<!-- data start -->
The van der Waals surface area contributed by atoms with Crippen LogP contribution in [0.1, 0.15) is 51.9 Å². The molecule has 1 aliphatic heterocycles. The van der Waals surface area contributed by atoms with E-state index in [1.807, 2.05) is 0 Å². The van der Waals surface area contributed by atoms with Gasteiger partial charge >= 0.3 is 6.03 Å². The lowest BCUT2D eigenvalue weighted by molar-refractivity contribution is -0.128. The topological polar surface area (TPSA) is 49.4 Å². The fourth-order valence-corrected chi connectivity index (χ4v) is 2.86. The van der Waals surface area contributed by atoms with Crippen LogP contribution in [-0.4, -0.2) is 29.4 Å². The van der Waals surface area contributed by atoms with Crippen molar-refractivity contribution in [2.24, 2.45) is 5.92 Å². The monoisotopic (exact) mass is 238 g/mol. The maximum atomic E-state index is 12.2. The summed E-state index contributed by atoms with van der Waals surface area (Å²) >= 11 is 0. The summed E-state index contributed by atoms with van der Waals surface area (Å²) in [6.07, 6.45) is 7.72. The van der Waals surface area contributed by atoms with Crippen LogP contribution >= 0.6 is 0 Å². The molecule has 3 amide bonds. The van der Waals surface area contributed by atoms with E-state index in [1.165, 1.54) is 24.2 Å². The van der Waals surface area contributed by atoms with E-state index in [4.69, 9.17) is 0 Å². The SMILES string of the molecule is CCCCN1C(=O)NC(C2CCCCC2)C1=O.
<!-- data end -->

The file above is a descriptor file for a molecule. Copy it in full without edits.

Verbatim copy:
The van der Waals surface area contributed by atoms with Crippen LogP contribution in [0.1, 0.15) is 51.9 Å². The molecule has 1 aliphatic heterocycles. The van der Waals surface area contributed by atoms with E-state index in [1.807, 2.05) is 0 Å². The van der Waals surface area contributed by atoms with Gasteiger partial charge >= 0.3 is 6.03 Å². The lowest BCUT2D eigenvalue weighted by molar-refractivity contribution is -0.128. The topological polar surface area (TPSA) is 49.4 Å². The fourth-order valence-corrected chi connectivity index (χ4v) is 2.86. The van der Waals surface area contributed by atoms with Crippen LogP contribution in [-0.4, -0.2) is 29.4 Å². The van der Waals surface area contributed by atoms with Crippen molar-refractivity contribution in [2.24, 2.45) is 5.92 Å². The monoisotopic (exact) mass is 238 g/mol. The maximum atomic E-state index is 12.2. The summed E-state index contributed by atoms with van der Waals surface area (Å²) >= 11 is 0. The summed E-state index contributed by atoms with van der Waals surface area (Å²) in [6.07, 6.45) is 7.72. The van der Waals surface area contributed by atoms with Crippen LogP contribution >= 0.6 is 0 Å². The molecule has 3 amide bonds. The van der Waals surface area contributed by atoms with E-state index in [1.165, 1.54) is 24.2 Å². The van der Waals surface area contributed by atoms with E-state index in [4.69, 9.17) is 0 Å². The SMILES string of the molecule is CCCCN1C(=O)NC(C2CCCCC2)C1=O.